Old White Men in Wheelchairs Scare Me

Old White Men in Wheelchairs Scare Me | Sedruola Maruska

I’ve never told anyone that old white men in wheelchairs scare me . . . until now.

We moved back to New York City, after living in Salt Lake City for two years, when I was ten going on eleven. It was culturally shocking. . . but that’s another post.

I was in the sixth grade and everything was new. Instead of riding a school bus I rode the city bus. I needed a bus pass and I walked to and from the bus stop every day on my own. I was a big girl.

We lived with my grandfather while we were looking for our own home, so everyday on my walk I passed this beautiful house with a lovely manicured yard. I used to imagine what it would look like on the inside or what the people were like.

This was the first time I was living in a neighborhood with houses so I was really in awe. Some days I would see people around, but most days I would walk the quiet streets home and meet my grandfather waiting at home.

[wp_ad_camp_4]It wasn’t long before I started seeing an old white man in a wheelchair passing by in the streets. At first he rode by silently. Then he began to say hello. We’d moved from a predominantly white city so white men in wheelchairs were just like every other white man I’d ever met. It never crossed my mind that this man’s presence was odd or that I needed to be concerned.

One day on my walk home this man rolled up to me:

Man: Can you help me with something?
Me: Yes.
Man: I need to get to the door of that house (pointing to my dream house) but I can’t reach the doorbell, can you help me?
Me: Sure (excited to finally meet the people who lived in that beautiful house)

We went over to the house where I started to go to the front door

Man: No, we need to go to the back door, it’s easier for me

So we moved to the back door (which was really a side door) and I rang the doorbell. I stood waiting for an answer with this man right behind me.

Man: Wow, you have a lot of dirt on the back of your skirt (as he proceeds to wipe it off)
Me: Really? (trying to look back)
Man: Ring again I don’t think they heard

I turn to ring again. A hand goes on my skirt again, but this time to lift it

Man: How did you get this dirt on you, it’s on your panties too
Me: I don’t have any dirt on me
Man: Yes, you do (preparing to pull down my panties)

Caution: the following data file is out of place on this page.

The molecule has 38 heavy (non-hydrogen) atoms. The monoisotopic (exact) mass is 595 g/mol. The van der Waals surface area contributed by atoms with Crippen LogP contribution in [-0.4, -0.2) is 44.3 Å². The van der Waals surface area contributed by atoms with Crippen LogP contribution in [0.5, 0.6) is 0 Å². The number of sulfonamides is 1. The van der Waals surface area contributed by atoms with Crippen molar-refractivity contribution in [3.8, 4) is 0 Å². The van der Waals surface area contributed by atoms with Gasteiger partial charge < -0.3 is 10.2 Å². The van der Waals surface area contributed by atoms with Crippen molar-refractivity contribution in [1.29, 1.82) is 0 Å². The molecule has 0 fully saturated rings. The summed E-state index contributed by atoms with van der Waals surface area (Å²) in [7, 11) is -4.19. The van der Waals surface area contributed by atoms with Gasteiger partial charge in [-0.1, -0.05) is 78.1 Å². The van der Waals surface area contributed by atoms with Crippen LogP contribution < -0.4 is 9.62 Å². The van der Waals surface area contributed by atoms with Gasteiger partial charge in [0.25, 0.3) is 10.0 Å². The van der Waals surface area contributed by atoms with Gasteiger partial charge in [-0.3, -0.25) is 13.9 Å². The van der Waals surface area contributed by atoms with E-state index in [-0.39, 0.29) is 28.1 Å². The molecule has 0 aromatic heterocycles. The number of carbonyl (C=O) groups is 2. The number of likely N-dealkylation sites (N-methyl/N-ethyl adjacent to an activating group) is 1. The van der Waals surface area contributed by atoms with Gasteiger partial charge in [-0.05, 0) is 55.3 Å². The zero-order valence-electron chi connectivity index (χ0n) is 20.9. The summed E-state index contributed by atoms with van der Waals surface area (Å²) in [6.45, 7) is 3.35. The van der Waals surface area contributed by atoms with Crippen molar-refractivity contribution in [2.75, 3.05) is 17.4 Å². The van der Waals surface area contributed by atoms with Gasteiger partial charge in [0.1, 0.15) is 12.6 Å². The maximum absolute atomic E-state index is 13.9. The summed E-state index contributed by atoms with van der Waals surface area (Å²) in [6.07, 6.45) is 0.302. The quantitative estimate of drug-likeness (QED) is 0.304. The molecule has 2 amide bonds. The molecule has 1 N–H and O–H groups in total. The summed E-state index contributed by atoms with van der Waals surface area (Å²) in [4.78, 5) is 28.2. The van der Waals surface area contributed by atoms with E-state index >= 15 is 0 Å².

Me: No I don’t! I don’t think anyone’s home (moving to go)
Man: Oh, I’m sorry, I guess they aren’t here, thank you

As I walked quickly back to the sidewalk he followed. When I got to the sidewalk and began walking home, my grandfather came out of the house looking for me. I was a few minutes late and he wanted to make sure I was okay. He saw me with this man on my heels.

Grandpa: Hello Sedie, are you okay (looking at the man behind me)
Me: Yes, I’m fine
Grandpa: Who is that man, are you okay?
Me: He needed help, I’m fine

[wp_ad_camp_5]That was the last time I saw that pedophile. That was the last time I ever spoke about that pedophile. That wasn’t the last time an old white man in a wheelchair made me nervous.

From a very young age I learned to take responsibility for my actions. Doing that meant I took responsibility for what happened. I could have walked away and ignored the old white man in the wheelchair. . . As a good and respectful girl, that wasn’t an option.

Good and respectful girls don’t walk away when someone who is clearly your elder and needs your help asks you to help. You help.

I’m realizing how we as women are programmed to do the right thing and “boys will be boys”. Because of that many women repress feelings. We walk around with wounds and scars thinking we deserve them instead of seeing that they were inflicted without our consent. I wasn’t responsible for that pedophile’s actions, and yet I felt responsible.

Never seeing that man again doesn’t change the fact that for a long time I had a reaction to any old white man in a wheelchair that came in my vicinity, never a young man, never a man of any other race.

So when people take lightly assaults that happen and are brought to light I cringe. If what happened to me took years to reconcile, and I never uttered a word of it, how much bravery does it take to come forth after a sexual assault, harassment or rape happens? How devastating must it be to get shrugged off or to watch your assailant get a lenient sentence, no sentence at all or a pat on the back because “boys will be boys”?

We need to give our girls permission to be strong warrior women. We need to let them be loud, rambunctious, unruly and obnoxious just as we allow our boys. Using the phrase “boys will be boys” while restraining our girls does them a disservice. Girls need be assertive in their purpose.

Listening when they speak and acting on what they say gives them the power they need to be strong. Not shrugging them off as “too emotional” or “girls”. Don’t overfeed the caretaker within ignoring the warrior. Let’s appropriately feed both the caretaker and the warrior. They are not mutually exclusive. They co-exist within her, society kills the warrior.

[wp_ad_camp_4]”Let girls be girls” should be said often and mean the same as it does for boys. Let girls own their bodies so they can choose to experience pleasure and report pain. Don’t push them into uncomfortable situations so they look “polite”, respect their feelings. Believe them when they say they’ve been hurt, don’t shrug off tears. Stop fearing the power within but allow that power to grow.

Throw out the double standard used in raising girls and empower them to know their feelings are valid. A woman’s natural instincts will always come into play but to be whole she needs to listen to the inner voice that says “yes” and the one that says “no”. We need to understand that those instincts are for her protection and should always be honored.

In my marriage, what makes me powerful is what makes my husband powerful. Mutual love, respect and the belief that the other is capable.

We need to let our girls know, too, that we love, respect and believe in their capabilities instead of molding them to play out parts imposed by society. Only then will there be true strength in society. Only then will the scales be balanced when it comes to our views about assault. Only then will we freely voice our opinions, show our feelings and build something remarkable together.